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Yasmina Hatem

Talking to Hady Zaccak

Capturing Lebanon’s history with documentary films

Filming in Moukhtara, near the Jumblatt family estate in the Chouf district
Filming Kamal Jumblatt

It all started early on for Hady Zaccak. It was during the war – one of the wars anyway – around 1989, when he was 14 years old. School was out and there wasn’t much to do but sit at home and watch movies. And so he did. “Lots and lots of movies,” he says. “During that time, cinema became a way of escaping.” He began to write short stories about things going on around him, and recorded “short audio films” because he didn’t have a camera to capture images.

 

At the same time, he had a great interest in history; he wanted to know why we were at war, what had brought Lebanon to this point. He was also interested in the history of cinema in Lebanon, which he eventually wrote a book about.

 

He knew he wanted to be a filmmaker, but at that stage he thought he wanted to make fiction films. “When you fall in love with cinema, you don’t fall in love with documentaries,” he says. But soon enough, he found that documentaries encompass his two main interests: filmmaking and history.

 

And so, at the end of the 1990s, he presented his Master’s film after studying filmmaking at IESAV. It was mixture of documentary and fiction: In “1000 and 1000 nights” (1999) he used the story telling style of the Arabian Nights to tell the story of the Arab/Israeli conflict.

 

“We live in a very unstable country,” explains Zaccak. “And making films is like therapy. Like we’re trying to understand what is happening. And even if we find no solutions, at least we’re making films!”

 

Because there is no consensus on history in Lebanon from after its independence, Zaccak feels like there are “plenty of subjects to deal with.” The subjects he is interested in working on are those that haunt him. “Memory,” he says “because we have a dramatic problem of amnesia in this country. Sectarianism and other forms of sickness we’ve seemed to grow comfortable with. The Palestinian cause. The fact that the Arab world is becoming like a big Lebanon.”

 

In his latest film which was released in theaters, “Marcedes” (2012), Zaccak chose cars as his characters, driving the entire story: a contemporary history of Lebanon through the eyes of Mercedes cars. “I was fed up with filming people, I needed a break. Cars were more cooperative and silent!”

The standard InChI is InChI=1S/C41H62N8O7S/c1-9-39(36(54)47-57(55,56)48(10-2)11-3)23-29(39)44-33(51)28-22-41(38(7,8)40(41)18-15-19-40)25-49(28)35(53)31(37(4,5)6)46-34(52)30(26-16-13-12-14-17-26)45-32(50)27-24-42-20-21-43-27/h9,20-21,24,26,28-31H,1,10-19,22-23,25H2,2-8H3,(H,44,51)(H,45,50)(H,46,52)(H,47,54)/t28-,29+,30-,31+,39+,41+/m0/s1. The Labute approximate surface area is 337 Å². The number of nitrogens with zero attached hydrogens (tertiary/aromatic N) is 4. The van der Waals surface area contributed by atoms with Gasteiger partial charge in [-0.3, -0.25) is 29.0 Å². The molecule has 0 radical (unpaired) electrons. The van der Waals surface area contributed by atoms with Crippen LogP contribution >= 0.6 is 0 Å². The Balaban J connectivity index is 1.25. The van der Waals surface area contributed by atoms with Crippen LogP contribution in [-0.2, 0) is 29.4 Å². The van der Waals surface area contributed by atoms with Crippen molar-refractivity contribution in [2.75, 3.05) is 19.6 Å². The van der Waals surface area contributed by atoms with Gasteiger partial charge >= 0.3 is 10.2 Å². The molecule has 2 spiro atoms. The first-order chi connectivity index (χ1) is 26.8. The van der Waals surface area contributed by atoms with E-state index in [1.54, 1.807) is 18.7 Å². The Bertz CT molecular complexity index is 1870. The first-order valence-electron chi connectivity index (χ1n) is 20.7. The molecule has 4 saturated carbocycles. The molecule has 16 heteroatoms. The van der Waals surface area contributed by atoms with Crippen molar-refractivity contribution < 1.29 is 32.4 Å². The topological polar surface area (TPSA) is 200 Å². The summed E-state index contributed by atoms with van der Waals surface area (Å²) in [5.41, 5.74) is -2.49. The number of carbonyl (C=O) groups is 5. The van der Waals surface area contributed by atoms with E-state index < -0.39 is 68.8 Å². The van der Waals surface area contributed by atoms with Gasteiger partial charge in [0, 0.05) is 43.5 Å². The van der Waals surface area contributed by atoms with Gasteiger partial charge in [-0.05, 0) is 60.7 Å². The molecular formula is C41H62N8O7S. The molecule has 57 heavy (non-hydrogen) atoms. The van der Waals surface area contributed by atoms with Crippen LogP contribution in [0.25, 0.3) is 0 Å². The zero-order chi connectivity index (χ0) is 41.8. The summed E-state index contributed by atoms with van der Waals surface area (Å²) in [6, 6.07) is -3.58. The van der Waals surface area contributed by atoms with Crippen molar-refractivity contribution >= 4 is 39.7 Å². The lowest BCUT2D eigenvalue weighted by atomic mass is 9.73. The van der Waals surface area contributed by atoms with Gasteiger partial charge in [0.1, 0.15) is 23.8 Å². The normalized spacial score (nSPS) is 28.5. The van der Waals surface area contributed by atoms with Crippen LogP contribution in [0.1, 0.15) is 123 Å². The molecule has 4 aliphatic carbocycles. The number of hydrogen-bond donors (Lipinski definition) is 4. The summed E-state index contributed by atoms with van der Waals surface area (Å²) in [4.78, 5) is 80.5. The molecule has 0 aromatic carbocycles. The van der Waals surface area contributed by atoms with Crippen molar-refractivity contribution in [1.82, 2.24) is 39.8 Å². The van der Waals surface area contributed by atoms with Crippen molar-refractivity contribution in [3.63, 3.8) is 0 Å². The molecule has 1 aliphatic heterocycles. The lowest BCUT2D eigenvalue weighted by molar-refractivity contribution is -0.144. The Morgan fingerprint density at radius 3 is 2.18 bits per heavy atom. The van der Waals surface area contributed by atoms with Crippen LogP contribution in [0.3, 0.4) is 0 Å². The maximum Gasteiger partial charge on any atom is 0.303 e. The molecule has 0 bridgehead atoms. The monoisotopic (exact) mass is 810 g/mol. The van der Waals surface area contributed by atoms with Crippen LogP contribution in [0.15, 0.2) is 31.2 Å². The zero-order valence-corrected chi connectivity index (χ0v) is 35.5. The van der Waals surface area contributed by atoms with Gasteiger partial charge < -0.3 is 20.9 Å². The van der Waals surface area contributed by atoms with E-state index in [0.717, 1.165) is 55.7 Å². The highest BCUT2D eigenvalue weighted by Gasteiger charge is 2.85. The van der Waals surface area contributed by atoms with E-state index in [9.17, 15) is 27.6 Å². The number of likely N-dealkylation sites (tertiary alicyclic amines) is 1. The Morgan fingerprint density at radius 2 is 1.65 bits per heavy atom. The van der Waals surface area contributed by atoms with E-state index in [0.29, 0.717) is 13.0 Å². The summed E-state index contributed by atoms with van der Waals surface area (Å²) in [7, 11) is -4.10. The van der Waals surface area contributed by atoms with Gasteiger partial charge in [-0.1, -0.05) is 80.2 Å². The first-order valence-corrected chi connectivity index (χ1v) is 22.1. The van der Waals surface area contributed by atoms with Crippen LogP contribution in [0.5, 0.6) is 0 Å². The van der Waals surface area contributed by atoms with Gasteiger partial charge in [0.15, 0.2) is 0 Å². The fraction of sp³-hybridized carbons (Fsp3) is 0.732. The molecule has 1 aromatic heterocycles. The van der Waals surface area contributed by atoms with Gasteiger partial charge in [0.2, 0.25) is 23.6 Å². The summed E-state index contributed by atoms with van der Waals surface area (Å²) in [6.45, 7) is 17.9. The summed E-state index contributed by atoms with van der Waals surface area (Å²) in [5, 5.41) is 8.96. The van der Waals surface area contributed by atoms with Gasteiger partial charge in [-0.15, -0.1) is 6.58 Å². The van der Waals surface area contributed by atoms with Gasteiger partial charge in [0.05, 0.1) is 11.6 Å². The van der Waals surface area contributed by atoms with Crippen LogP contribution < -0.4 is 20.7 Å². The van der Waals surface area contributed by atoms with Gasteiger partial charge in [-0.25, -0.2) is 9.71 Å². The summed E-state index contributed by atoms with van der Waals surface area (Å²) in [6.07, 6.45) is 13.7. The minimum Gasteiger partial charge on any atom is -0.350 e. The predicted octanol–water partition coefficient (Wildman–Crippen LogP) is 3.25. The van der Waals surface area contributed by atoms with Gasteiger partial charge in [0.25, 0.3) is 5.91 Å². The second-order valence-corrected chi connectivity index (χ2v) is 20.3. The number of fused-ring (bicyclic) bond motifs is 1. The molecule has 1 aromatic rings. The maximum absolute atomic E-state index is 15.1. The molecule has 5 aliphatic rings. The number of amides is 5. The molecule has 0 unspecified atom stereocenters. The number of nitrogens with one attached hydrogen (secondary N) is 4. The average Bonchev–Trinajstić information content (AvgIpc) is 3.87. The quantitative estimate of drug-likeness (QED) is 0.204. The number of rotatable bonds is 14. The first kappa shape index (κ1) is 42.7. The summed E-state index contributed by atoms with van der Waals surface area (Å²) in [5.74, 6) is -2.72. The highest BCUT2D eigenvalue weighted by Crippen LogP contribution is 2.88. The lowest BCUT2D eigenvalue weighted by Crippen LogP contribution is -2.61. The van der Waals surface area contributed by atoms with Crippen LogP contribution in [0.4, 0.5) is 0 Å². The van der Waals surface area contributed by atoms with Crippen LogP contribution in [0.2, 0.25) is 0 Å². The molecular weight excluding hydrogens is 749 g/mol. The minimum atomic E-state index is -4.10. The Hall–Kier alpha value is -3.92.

Currently, he is working on a documentary about Kamal Jumblatt, which was suggested to him by journalist Giselle Khoury and the Kamal Joumblatt Friends Association. It is the first time that one of his films has focused on a political figure; but Zaccak says Kamal Jumblatt wasn’t an ordinary politician. “It’s taken one year of research, reading all the books he wrote, reading the books that were written about him, and preparing the relationship with the people who will end up being filmed.” Because in a documentary, unlike fiction, you cannot cut and repeat if the take isn’t nice.

 

“When you start working on a film, everything around you, anything you read or watch or talk about is being absorbed in a way in your film,” he says. Also, writing a documentary is very different from writing fiction, because it’s a process that continues throughout every day of shoot, depending on what was said or what happened. “In a fiction film, the director is God,” says Hady. “In a documentary film, God is your co-director!” But then his favorite part is to look at what was shot and “play with it like a jigsaw puzzle,” rewriting as he goes.

 

His recipe for success is a mix of long months of research, a close-knit 'family' crew which he formed and has maintained throughout the years, and the fact that they all try to experiment together. Together they created ZAC Films, composed of Hady Zaccak (researcher, writer, producer, and director), Muriel Aboulrouss (cinematographer), Emile Aouad (music composer and sound designer), Mouhab Chanehsaz (sound engineer), and Elias Chahine (editor).

 

His constant dream is that his next project will be better than the one before.

 

And which one is he most proud of? “Same answer. I’m always most proud of my next film!"

Filming in Moukhtara, near the Jumblatt family estate in the Chouf district. (Image via Bachar Khattar)

“'In a fiction film, the director is God,” says Hady. “In a documentary film, God is your co-director!'”